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Aquatics complex is off to the races

A planned $60 million aquatics complex with year-round pools in west Medford is about to see its first competition.

The city recently sent out a request for bids from firms that could prepare the architectural and engineering drawings for the project, which is to be built at Howard Memorial Sports Park, at Ross Lane and Rossanley Drive.

Rich Rosenthal, director of Medford Parks and Recreation, said he expected a number of companies to send in bids that should come in somewhere “north of $3 million.”

In September, Medford City Council will consider seeking the bond, which is essentially a loan, to pay for the project.

The bond would be paid off through a variety of revenue sources, including a lodging tax increase from 9% to 11%, approved by voters in May. The lodging tax would pay 21% of the bond.

An early payoff off another bond for U.S. Cellular Community Park will free up enough to cover 44% of the financing toward the sports complex.

A $2.40 increase to the parks utility fee would bring 31% of the project revenue.

The remaining 4% is expected to come from expanding car rental fees throughout the city instead of just at the Medford airport.

By late winter or early spring, the city hopes to have a contractor lined up.

The contractor, the city and the design team will work together to develop the plans for the project.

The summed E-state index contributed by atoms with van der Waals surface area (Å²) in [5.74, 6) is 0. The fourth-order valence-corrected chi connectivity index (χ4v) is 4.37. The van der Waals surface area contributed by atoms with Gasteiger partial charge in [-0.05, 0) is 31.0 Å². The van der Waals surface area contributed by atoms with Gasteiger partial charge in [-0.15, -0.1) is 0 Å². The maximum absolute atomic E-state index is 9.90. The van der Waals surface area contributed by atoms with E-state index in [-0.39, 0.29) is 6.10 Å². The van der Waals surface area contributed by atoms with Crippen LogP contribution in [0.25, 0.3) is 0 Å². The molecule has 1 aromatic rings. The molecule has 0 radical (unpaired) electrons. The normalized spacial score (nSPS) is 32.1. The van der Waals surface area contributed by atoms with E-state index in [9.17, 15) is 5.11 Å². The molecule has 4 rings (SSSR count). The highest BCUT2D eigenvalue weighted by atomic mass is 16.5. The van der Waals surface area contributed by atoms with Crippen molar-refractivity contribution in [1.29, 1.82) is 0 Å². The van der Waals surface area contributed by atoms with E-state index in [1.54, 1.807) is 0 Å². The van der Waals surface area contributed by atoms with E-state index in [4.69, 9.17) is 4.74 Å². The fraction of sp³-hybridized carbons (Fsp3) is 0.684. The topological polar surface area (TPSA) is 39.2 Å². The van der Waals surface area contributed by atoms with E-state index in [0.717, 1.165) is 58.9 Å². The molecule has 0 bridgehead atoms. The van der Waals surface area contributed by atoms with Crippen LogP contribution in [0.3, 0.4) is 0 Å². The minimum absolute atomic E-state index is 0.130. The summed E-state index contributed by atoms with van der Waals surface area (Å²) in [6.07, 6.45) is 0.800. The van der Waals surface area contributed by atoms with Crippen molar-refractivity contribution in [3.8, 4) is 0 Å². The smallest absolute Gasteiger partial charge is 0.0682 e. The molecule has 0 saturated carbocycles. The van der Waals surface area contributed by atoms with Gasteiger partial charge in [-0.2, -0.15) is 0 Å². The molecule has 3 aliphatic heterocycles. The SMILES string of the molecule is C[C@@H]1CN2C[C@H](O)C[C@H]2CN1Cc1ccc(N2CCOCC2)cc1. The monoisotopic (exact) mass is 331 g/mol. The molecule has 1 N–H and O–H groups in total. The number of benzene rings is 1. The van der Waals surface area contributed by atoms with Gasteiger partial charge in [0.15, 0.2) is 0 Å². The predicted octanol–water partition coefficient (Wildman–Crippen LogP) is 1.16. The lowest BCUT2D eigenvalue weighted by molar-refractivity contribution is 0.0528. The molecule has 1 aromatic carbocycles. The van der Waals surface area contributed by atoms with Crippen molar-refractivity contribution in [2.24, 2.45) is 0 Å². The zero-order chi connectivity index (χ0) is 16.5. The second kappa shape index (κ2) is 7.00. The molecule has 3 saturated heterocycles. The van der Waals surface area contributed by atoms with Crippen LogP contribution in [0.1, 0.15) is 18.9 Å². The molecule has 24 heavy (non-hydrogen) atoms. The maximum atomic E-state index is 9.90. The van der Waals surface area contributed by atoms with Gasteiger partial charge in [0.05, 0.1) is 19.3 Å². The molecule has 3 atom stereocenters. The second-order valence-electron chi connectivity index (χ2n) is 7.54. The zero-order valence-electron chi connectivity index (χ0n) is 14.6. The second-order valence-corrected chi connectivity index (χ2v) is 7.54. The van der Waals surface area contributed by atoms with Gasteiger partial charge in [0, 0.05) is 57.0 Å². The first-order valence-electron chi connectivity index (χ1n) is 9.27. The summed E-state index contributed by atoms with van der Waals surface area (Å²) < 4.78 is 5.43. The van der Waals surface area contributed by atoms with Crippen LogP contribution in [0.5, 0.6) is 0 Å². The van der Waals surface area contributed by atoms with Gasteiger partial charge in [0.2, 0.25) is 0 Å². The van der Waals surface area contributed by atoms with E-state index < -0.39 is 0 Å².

In 2021, earth-moving equipment should be preparing the site so that construction of the buildings could start in 2022.

“I hope, if everything goes well, that we should be finished by the latter half of 2023,” said Rich Rosenthal.

Without any major hiccups, the sports complex could open as early as April 2023, he said.

Before work can begin, a traffic study will have to be completed, particularly to analyze the impacts on Ross and Rossanley.

The city will seek a conditional use permit for the sports center, which will require public hearings.

Rosenthal said a creek flows through a portion of what will be the 89,559-square-foot sports center building. As a result, floodplain issues will have to be worked out with the Federal Emergency Management Agency.

The proposal calls for a recreational pool with a shallow entry for young children, as well as an artificial river and a vortex. On one side would be a three-lane, 25-yard lap pool. Nearby would be two tubular slides, one 164 feet long, the other 176 feet long, and an outdoor splash pad similar in size to the one at Hawthorne Park.

To attract regional swim meets, water polo competitions and other events, a 13-lane competition pool would be built inside an adjacent building. Lockers and other facilities would be constructed next to the pools, and a food truck court would be installed next to the building.

The buildings would have roll-up doors that could be opened during fair weather.

City officials want to build new pools to replace the 1960s-era Jackson Pool and the former Hawthorne Park pool, which was closed in 2010 and then demolished. Parks maintenance workers continue to keep Jackson Pool operational despite its age.

City officials hope the new pools and events center will become a regional draw, much like U.S. Cellular Community Park in south Medford.

Reach reporter Damian Mann at 541-776-4476 or dmann@rosebudmedia.com. Follow him on www.twitter.com/reporterdm.

The city of Medford hopes to open a new $60 million aquatics center in 2023. Rendering by ORW Architecture